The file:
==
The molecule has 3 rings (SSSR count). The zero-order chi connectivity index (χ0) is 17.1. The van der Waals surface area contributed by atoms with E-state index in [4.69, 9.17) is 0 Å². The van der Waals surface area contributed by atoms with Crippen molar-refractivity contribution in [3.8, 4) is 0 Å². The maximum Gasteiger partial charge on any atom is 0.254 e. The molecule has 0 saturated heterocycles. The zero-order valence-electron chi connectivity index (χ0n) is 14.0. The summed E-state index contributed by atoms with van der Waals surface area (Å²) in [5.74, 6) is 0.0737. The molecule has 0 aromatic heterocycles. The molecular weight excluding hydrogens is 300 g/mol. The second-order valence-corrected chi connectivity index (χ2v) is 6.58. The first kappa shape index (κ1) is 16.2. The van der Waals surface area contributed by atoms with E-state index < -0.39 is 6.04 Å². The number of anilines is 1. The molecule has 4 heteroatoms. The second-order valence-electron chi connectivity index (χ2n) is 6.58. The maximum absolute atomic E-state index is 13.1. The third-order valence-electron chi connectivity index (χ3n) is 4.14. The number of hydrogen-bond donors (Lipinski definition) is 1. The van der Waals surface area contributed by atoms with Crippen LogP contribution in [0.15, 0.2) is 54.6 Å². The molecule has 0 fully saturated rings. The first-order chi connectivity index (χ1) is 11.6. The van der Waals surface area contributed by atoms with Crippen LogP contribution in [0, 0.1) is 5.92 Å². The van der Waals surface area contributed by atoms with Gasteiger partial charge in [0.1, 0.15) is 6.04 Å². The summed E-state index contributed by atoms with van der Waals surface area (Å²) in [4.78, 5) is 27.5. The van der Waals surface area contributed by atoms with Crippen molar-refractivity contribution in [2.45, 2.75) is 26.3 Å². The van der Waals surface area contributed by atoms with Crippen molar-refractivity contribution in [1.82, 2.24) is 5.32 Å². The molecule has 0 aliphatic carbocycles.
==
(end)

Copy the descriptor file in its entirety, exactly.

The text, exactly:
The molecule has 3 rings (SSSR count). The zero-order chi connectivity index (χ0) is 17.1. The van der Waals surface area contributed by atoms with E-state index in [4.69, 9.17) is 0 Å². The van der Waals surface area contributed by atoms with Crippen molar-refractivity contribution in [3.8, 4) is 0 Å². The maximum Gasteiger partial charge on any atom is 0.254 e. The molecule has 0 saturated heterocycles. The zero-order valence-electron chi connectivity index (χ0n) is 14.0. The summed E-state index contributed by atoms with van der Waals surface area (Å²) in [5.74, 6) is 0.0737. The molecule has 0 aromatic heterocycles. The molecular weight excluding hydrogens is 300 g/mol. The second-order valence-corrected chi connectivity index (χ2v) is 6.58. The first kappa shape index (κ1) is 16.2. The van der Waals surface area contributed by atoms with E-state index < -0.39 is 6.04 Å². The number of anilines is 1. The molecule has 4 heteroatoms. The second-order valence-electron chi connectivity index (χ2n) is 6.58. The maximum absolute atomic E-state index is 13.1. The third-order valence-electron chi connectivity index (χ3n) is 4.14. The number of hydrogen-bond donors (Lipinski definition) is 1. The van der Waals surface area contributed by atoms with Crippen LogP contribution in [0.15, 0.2) is 54.6 Å². The molecule has 0 fully saturated rings. The first-order chi connectivity index (χ1) is 11.6. The van der Waals surface area contributed by atoms with Crippen LogP contribution in [0, 0.1) is 5.92 Å². The van der Waals surface area contributed by atoms with Gasteiger partial charge in [0.1, 0.15) is 6.04 Å². The summed E-state index contributed by atoms with van der Waals surface area (Å²) in [4.78, 5) is 27.5. The van der Waals surface area contributed by atoms with Crippen molar-refractivity contribution in [2.45, 2.75) is 26.3 Å². The van der Waals surface area contributed by atoms with Crippen molar-refractivity contribution in [1.82, 2.24) is 5.32 Å². The molecule has 0 aliphatic carbocycles.